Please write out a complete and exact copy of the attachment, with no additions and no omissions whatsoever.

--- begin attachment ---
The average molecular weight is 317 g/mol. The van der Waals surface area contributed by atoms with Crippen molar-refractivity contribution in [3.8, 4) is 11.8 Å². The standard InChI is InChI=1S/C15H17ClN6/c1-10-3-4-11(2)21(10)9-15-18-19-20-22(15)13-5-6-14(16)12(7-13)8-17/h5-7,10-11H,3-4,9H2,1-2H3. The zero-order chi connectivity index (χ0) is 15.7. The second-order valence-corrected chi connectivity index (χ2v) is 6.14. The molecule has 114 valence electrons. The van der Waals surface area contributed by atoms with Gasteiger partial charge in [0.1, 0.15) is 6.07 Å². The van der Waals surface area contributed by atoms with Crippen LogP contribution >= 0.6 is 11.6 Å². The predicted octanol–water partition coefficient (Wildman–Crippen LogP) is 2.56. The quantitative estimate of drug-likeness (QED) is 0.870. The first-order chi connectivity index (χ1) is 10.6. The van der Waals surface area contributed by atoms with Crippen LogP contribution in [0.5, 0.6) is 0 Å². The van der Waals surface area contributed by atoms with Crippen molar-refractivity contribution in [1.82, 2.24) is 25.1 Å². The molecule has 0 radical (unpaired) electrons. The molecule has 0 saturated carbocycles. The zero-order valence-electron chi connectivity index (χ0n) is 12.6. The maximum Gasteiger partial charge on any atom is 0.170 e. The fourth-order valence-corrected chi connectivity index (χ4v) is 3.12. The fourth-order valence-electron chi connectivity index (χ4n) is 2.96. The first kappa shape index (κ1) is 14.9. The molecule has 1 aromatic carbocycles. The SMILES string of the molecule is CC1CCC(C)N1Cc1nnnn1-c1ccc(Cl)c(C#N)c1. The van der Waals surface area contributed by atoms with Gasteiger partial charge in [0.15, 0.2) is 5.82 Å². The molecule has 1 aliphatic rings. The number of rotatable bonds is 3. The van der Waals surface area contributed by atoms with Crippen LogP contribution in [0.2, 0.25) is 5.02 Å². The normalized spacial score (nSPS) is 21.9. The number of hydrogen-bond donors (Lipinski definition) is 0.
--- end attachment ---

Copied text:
The average molecular weight is 317 g/mol. The van der Waals surface area contributed by atoms with Crippen molar-refractivity contribution in [3.8, 4) is 11.8 Å². The standard InChI is InChI=1S/C15H17ClN6/c1-10-3-4-11(2)21(10)9-15-18-19-20-22(15)13-5-6-14(16)12(7-13)8-17/h5-7,10-11H,3-4,9H2,1-2H3. The zero-order chi connectivity index (χ0) is 15.7. The second-order valence-corrected chi connectivity index (χ2v) is 6.14. The molecule has 114 valence electrons. The van der Waals surface area contributed by atoms with Gasteiger partial charge in [0.1, 0.15) is 6.07 Å². The van der Waals surface area contributed by atoms with Crippen LogP contribution >= 0.6 is 11.6 Å². The predicted octanol–water partition coefficient (Wildman–Crippen LogP) is 2.56. The quantitative estimate of drug-likeness (QED) is 0.870. The first-order chi connectivity index (χ1) is 10.6. The van der Waals surface area contributed by atoms with Crippen LogP contribution in [0.5, 0.6) is 0 Å². The van der Waals surface area contributed by atoms with Crippen molar-refractivity contribution in [1.82, 2.24) is 25.1 Å². The molecule has 0 radical (unpaired) electrons. The molecule has 0 saturated carbocycles. The zero-order valence-electron chi connectivity index (χ0n) is 12.6. The maximum Gasteiger partial charge on any atom is 0.170 e. The fourth-order valence-corrected chi connectivity index (χ4v) is 3.12. The fourth-order valence-electron chi connectivity index (χ4n) is 2.96. The first kappa shape index (κ1) is 14.9. The molecule has 1 aromatic carbocycles. The SMILES string of the molecule is CC1CCC(C)N1Cc1nnnn1-c1ccc(Cl)c(C#N)c1. The van der Waals surface area contributed by atoms with Gasteiger partial charge in [0.15, 0.2) is 5.82 Å². The molecule has 1 aliphatic rings. The number of rotatable bonds is 3. The van der Waals surface area contributed by atoms with Crippen LogP contribution in [0.2, 0.25) is 5.02 Å². The normalized spacial score (nSPS) is 21.9. The number of hydrogen-bond donors (Lipinski definition) is 0.